Tiger, I'm glad the idea of usefulness works for you. I have a little (yes, it's little, but I'm hoping you guys can add to it) list of things we (and our culture/the general public etc) usually say and think, and some ideas for what might be more, well, more useful!
Some of the usual questions we "ask" ourselves: Is it rational? Is it stupid? Is it correct? Is it perfect? Am I an idiot for thinking it? What will people think of me for thinking it? Will I be considered "stupid" if I think this?
Some ideas for more constructive/useful things to pose to ourselves: What does this thought mean to me? How does it feel when I think this? Is this belief helpful or harmful to me? Is this thought based on evidence or is it something I made up out of anxiety (is it a "what if")? Are there any alternatives to what I'm thinking right this moment- any other perspectives? Is my thought rigid and perfectionistic- not open to any feedback or exploration- or is it flexible?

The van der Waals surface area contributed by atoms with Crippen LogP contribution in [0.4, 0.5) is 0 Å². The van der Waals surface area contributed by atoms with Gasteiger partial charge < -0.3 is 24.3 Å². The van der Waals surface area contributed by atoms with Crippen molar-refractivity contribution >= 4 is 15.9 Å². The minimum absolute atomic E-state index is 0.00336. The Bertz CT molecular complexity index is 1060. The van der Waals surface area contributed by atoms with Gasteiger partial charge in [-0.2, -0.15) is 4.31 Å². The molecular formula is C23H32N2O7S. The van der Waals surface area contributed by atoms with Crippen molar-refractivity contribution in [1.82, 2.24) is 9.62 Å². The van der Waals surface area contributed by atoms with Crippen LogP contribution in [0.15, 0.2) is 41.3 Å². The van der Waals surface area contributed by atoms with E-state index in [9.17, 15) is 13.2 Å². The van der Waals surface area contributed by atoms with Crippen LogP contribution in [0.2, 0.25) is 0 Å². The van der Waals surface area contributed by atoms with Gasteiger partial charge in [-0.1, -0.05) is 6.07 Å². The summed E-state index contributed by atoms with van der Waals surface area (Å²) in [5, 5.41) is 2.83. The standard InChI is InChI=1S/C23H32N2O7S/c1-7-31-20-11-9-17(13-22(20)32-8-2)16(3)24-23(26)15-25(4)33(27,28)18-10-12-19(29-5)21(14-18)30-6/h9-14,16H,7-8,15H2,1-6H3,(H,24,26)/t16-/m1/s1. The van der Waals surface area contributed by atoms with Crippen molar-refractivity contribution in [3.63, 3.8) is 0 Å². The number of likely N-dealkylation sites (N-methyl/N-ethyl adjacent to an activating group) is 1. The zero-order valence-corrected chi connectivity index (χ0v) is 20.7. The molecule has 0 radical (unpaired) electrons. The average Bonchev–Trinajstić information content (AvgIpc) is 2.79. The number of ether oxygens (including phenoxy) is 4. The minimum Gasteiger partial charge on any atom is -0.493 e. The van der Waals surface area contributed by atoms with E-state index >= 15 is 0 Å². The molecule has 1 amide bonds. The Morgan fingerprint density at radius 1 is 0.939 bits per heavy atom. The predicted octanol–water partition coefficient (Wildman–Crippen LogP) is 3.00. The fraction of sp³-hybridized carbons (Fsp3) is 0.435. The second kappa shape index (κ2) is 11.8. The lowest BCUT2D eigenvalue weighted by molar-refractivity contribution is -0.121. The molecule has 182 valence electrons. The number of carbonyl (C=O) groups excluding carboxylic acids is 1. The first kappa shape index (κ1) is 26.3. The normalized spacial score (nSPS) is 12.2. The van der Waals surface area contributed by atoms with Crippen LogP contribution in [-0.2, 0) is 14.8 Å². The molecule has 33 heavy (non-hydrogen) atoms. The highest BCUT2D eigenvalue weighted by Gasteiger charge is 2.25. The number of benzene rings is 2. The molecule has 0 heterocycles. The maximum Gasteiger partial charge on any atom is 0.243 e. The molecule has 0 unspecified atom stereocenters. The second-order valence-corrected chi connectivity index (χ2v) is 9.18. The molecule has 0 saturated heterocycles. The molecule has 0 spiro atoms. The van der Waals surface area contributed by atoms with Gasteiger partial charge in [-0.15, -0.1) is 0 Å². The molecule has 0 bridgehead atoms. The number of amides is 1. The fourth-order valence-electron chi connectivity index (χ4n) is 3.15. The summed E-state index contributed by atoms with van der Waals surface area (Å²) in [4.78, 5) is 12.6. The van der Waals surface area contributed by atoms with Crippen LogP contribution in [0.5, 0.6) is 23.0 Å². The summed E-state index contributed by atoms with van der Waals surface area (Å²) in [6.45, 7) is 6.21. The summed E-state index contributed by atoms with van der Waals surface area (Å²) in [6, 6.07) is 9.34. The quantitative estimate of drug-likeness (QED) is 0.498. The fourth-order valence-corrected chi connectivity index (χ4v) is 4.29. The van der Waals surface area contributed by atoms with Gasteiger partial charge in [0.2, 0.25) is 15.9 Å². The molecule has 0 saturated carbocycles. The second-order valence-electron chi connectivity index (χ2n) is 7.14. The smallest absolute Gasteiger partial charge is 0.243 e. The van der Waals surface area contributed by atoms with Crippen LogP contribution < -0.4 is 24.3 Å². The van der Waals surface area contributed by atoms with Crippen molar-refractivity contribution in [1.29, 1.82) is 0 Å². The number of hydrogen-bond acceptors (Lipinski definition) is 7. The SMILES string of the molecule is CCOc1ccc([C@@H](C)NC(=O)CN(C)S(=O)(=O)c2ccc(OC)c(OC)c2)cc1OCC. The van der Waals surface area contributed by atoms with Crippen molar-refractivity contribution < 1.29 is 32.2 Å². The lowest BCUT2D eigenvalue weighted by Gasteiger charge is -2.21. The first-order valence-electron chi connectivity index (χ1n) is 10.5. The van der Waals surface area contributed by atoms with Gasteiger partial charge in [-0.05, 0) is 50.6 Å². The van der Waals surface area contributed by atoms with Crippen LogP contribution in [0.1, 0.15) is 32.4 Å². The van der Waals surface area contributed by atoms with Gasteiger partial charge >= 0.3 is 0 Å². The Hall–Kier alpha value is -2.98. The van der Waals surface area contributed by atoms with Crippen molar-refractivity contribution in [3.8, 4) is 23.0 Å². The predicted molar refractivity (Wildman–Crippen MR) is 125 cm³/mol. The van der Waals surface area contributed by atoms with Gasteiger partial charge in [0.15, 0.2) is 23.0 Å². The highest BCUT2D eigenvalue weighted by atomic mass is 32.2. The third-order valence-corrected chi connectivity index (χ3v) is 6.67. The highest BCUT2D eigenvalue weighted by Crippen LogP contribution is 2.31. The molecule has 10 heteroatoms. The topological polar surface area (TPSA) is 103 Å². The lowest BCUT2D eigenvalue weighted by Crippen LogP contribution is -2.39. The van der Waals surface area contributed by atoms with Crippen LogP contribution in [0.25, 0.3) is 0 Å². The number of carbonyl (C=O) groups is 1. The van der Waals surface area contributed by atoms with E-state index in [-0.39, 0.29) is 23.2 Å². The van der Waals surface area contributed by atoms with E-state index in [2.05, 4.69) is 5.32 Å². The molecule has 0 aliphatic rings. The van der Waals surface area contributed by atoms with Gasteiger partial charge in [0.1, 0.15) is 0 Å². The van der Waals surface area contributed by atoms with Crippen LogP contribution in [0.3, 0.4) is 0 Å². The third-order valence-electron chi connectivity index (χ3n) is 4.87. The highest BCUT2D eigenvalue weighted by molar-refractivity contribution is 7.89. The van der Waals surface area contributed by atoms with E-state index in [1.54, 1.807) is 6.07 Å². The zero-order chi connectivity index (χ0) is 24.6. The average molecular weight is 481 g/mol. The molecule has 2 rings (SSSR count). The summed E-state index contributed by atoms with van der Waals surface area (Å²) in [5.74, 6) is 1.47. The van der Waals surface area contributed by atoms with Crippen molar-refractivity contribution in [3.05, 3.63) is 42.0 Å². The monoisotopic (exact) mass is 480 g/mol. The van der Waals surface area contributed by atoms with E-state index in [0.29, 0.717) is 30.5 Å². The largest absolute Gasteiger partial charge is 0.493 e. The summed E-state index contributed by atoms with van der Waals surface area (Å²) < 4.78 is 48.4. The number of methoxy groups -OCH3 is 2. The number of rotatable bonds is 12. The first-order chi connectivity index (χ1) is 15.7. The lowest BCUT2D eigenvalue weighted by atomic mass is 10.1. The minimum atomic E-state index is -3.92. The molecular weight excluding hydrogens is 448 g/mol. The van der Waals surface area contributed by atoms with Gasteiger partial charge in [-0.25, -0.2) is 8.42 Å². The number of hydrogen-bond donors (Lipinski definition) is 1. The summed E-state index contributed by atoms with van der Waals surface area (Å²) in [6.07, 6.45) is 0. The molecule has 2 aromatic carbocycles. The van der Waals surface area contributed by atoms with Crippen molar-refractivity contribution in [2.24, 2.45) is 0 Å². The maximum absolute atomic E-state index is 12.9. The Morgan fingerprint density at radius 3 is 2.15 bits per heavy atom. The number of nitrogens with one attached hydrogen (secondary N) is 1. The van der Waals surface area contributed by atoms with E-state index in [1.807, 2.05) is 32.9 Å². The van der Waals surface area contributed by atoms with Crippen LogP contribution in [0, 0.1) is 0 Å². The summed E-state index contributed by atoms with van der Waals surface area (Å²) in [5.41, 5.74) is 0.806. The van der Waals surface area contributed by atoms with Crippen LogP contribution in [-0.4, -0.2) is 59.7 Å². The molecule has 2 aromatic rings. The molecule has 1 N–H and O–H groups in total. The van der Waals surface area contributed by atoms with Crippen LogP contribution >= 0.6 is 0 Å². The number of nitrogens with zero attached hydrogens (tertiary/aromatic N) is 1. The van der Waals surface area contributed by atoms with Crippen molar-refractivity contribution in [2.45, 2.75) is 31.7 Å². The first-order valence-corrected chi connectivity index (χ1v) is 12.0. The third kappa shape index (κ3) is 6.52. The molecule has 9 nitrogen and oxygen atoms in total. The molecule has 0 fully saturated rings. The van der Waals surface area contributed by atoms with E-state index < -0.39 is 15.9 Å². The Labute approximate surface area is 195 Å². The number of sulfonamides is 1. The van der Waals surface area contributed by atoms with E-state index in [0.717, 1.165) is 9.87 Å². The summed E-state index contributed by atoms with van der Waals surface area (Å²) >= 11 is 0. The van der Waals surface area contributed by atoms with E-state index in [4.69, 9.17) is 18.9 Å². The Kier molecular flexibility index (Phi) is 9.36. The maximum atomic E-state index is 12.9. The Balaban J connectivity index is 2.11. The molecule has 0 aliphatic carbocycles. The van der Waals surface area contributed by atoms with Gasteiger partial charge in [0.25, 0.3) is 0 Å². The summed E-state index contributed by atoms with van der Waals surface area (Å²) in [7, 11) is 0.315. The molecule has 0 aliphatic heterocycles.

These are just what came to mind this morning. But hopefully you can see what a difference what we ask ourselves makes (and how we think about what we're asking - since so much of what we say to ourselves is loaded with particular (usually negative) connotations).
When we choose questions from the first list there's little chance for exploration. We're more concerned with "are we doing it right" than what it all means to us. The first list easily becomes rigid. The second has a chance to let us explore ourselves and learn more about who we are and how we work.
There's two levels here- there's what we as individuals tell ourselves- and we know people who suffer from eating disorders tend to tell themselves pretty negative things- but there's also the cultural level. Think about how many times on TV or in movies or on the street or at work or school, you've heard people say things from that first list. Our culture would do well to focus more on the second list. It's not our usual style- as a culture we can be pretty judgmental about what we think and feel (and, there are some pretty cool things about our culture too... there's just always room for improvement :)